Premier Guitar features affiliate links to help support our content. We may earn a commission on any affiliated purchases.

Stacking Effects? Keep a Beginner’s Mind

Stacking Effects? Keep a Beginner’s Mind

Photo 1

Try breaking the signal-chain rules to create new—and dazzlingly retro—sounds for your recordings.

Years ago, while on a meditation retreat in the mountains of Ojai, California, I was reflecting on one of my favorite sayings by Shunryu Suzuki (from his book Zen Mind, Beginner’s Mind): “In the beginner’s mind there are many possibilities, but in the expert’s there are few.” It was early in the morning, and as the soft blue light of dawn broke over the snow-dusted mountain tops, I had the profound realization of just how narrowly I was choosing to live my life because of my habits and how I was continually and slavishly refining them through my actions. I allowed myself to imagine and feel what life would be like if I let go of ingrained beliefs, and stood squarely in the warm, bright light of new possibilities.


I’d like to invite you to journey with me by exploring the importance of challenging your musical habits and see how to set the stage for inspiration, breakthroughs, and happy accidents.

Before stompboxes were common, there was no need for effects loops in amps. All effects (wahs, fuzzes, phasers, flangers, delays, reverbs) occurred before the amp, sometimes producing gloriously messy results.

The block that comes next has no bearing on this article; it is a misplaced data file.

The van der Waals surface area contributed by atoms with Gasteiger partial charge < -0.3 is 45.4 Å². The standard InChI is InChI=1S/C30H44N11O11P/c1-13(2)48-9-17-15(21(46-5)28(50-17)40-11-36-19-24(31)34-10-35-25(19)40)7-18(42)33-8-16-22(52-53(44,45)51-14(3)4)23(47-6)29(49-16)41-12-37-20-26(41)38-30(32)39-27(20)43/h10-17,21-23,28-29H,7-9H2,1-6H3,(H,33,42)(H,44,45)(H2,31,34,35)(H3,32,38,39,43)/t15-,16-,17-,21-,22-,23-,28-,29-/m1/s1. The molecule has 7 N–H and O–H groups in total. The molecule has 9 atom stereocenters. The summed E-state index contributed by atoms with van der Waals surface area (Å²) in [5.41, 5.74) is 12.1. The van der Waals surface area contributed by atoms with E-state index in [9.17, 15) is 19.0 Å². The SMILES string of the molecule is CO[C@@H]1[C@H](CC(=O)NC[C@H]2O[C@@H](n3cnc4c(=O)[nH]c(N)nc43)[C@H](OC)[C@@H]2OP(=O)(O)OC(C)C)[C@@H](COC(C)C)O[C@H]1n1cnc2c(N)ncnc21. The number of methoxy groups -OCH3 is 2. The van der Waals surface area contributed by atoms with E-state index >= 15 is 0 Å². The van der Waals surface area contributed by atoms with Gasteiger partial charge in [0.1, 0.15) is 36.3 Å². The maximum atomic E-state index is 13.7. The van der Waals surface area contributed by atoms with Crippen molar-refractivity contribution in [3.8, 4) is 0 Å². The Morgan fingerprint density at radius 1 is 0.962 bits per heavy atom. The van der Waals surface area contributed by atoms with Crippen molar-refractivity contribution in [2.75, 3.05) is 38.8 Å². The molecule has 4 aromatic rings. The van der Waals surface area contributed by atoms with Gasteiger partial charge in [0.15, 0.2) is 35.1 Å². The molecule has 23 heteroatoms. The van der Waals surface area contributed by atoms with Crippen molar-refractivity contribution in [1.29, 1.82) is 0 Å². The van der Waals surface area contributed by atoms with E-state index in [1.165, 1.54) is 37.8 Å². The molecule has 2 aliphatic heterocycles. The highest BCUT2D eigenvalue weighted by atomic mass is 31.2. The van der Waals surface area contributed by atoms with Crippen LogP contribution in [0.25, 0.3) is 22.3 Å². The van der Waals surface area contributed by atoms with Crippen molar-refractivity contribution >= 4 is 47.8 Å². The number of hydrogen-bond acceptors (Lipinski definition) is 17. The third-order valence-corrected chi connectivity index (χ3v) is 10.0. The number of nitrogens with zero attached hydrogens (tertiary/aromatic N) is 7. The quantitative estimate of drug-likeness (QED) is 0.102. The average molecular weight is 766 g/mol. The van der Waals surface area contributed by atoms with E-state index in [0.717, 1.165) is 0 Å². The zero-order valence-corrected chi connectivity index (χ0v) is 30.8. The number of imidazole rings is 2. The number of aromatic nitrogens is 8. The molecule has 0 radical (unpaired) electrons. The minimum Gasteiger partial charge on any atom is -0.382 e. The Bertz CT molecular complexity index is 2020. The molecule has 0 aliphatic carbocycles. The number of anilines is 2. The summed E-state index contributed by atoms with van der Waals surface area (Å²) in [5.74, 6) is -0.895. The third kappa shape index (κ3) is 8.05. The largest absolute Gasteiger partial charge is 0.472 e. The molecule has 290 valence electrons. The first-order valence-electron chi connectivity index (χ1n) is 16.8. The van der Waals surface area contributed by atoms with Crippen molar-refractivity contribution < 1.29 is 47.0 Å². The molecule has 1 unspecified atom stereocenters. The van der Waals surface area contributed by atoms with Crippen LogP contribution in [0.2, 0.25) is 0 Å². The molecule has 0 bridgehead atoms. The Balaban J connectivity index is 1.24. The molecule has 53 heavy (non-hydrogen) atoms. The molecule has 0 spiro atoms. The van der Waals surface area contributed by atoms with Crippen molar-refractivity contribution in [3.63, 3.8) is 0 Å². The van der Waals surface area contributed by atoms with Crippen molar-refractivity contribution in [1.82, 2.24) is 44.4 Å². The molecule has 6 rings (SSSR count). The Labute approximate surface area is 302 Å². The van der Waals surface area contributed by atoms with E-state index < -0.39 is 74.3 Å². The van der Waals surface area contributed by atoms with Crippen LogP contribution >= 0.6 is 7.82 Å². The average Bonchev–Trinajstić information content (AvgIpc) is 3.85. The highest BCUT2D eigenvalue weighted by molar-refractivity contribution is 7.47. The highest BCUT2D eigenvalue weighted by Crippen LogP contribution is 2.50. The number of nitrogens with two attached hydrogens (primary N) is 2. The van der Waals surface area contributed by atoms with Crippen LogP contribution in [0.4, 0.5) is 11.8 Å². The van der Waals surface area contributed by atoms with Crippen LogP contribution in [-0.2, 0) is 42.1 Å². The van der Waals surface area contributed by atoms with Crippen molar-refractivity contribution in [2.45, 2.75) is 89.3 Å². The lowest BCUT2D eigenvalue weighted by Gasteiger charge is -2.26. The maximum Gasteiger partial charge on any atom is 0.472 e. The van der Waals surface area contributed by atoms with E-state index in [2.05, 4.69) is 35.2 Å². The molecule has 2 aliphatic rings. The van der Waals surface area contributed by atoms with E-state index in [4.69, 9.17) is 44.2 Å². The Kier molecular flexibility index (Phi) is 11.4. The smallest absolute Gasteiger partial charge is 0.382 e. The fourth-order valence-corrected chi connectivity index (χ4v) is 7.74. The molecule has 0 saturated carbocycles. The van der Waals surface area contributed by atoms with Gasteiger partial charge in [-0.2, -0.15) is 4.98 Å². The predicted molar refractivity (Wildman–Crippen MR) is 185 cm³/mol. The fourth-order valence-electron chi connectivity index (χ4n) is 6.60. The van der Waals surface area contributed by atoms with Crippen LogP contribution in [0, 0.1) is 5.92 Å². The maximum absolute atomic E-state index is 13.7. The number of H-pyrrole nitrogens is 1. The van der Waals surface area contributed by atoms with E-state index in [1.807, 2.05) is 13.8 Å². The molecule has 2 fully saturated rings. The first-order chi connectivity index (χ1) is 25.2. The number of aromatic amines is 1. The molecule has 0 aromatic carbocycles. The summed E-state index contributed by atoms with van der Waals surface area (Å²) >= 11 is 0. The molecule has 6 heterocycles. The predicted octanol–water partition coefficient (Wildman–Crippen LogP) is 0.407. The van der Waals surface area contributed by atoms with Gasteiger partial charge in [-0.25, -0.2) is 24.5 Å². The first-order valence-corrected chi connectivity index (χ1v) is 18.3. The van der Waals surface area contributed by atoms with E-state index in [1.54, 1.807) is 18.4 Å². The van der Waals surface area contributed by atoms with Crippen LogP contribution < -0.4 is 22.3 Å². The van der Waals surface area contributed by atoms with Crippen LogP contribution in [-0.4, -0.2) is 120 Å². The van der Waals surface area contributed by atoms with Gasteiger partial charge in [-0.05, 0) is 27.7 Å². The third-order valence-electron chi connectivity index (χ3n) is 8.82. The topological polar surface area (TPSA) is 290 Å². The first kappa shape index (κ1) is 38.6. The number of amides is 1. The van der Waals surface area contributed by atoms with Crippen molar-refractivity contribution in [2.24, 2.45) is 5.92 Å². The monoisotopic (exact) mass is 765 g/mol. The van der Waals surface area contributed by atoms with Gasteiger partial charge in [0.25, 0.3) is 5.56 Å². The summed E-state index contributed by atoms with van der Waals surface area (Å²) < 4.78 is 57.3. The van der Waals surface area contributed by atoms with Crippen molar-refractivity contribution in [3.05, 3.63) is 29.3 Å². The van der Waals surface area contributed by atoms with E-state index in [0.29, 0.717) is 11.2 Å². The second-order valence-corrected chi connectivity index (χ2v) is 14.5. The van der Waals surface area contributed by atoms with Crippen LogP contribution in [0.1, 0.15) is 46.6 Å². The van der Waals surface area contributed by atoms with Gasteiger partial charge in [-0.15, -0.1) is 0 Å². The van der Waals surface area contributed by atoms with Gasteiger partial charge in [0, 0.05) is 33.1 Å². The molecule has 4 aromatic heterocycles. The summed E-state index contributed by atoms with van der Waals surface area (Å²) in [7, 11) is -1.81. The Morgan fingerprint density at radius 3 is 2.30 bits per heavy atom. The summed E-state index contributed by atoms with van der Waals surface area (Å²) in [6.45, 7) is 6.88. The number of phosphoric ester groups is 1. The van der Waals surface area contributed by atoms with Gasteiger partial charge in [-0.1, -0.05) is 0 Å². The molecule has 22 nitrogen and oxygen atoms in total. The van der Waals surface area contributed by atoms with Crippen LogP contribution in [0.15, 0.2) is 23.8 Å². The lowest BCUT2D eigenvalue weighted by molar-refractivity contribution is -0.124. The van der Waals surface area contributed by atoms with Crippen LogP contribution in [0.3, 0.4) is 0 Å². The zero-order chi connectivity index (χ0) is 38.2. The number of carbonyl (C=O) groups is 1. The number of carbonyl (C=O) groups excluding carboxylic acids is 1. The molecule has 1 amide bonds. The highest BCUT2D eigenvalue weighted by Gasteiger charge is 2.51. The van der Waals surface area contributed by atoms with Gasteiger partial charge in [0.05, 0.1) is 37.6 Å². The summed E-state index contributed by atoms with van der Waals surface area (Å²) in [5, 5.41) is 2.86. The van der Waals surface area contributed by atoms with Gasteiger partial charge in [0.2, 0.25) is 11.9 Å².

There’s no better place to start than by focusing on effects (overdrives, delays, reverbs, wahs, tremolos, etc.) and the order in which they are arranged. Regardless of whether they reside on the floor, in racks, or inside your DAW, let’s shake things up, break our own rules, and see what remains of our old views. I believe this is how we truly gain wisdom. The Dojo is now open.

Look at your pedalboard. Most likely you have a wah, overdrives or other fuzz/distortions, and then effects like chorus, phaser/flanger, followed by a delay, and finally a reverb. If you’re using a multi-effects unit, like a Line 6 HX ($649 street) or similar, you have multiples of all these categories to choose from and the added flexibility to rearrange the signal flow without the hassle of unplugging and moving pedals around on your pedalboard. The options are even greater if you’re using a DAW and plug-ins.

When playing through Fender Princeton/Vibrolux-type combo amps that have both tremolo and reverb functions [Photo 1], the reverb will sound like it is last in the signal chain, although tremolo is actually last. Using real or virtual pedals to experiment, we can evoke that sound and add tremolo after our reverb.

Photo 2

On my end, I’m using EarthQuaker Devices’ Night Wire, a harmonic tremolo ($199 street), and their Afterneath reverb ($199 street) [Photo 2]. Place your tremolo effect after the reverb, grab your guitar and listen to the difference versus an amp. I love the way this sounds. It’s super vintage, retro, and lo-fi. If you have the ability to change the wave shape of the tremolo from sine to triangle or square, do that and keep playing. Record your experiments so you can note how things change without the distraction of a guitar in your hands.

Next, add a delay to the chain before the tremolo. Experiment with adjusting delay times manually, or, if available, use your tap tempo switch and dial up eighth, dotted-eighth, quarter notes, and subdivisions. You can also get some great textures by altering the wet/dry mix and adjusting the feedback as well. Depending on your delay, you might also have multiple types to choose from: maybe an old tape-delay setting (with lots of wow and flutter), or a bucket brigade, or even a reverse delay. Feeling creative yet? And remember, all of this applies to the virtual world of DAWs as well.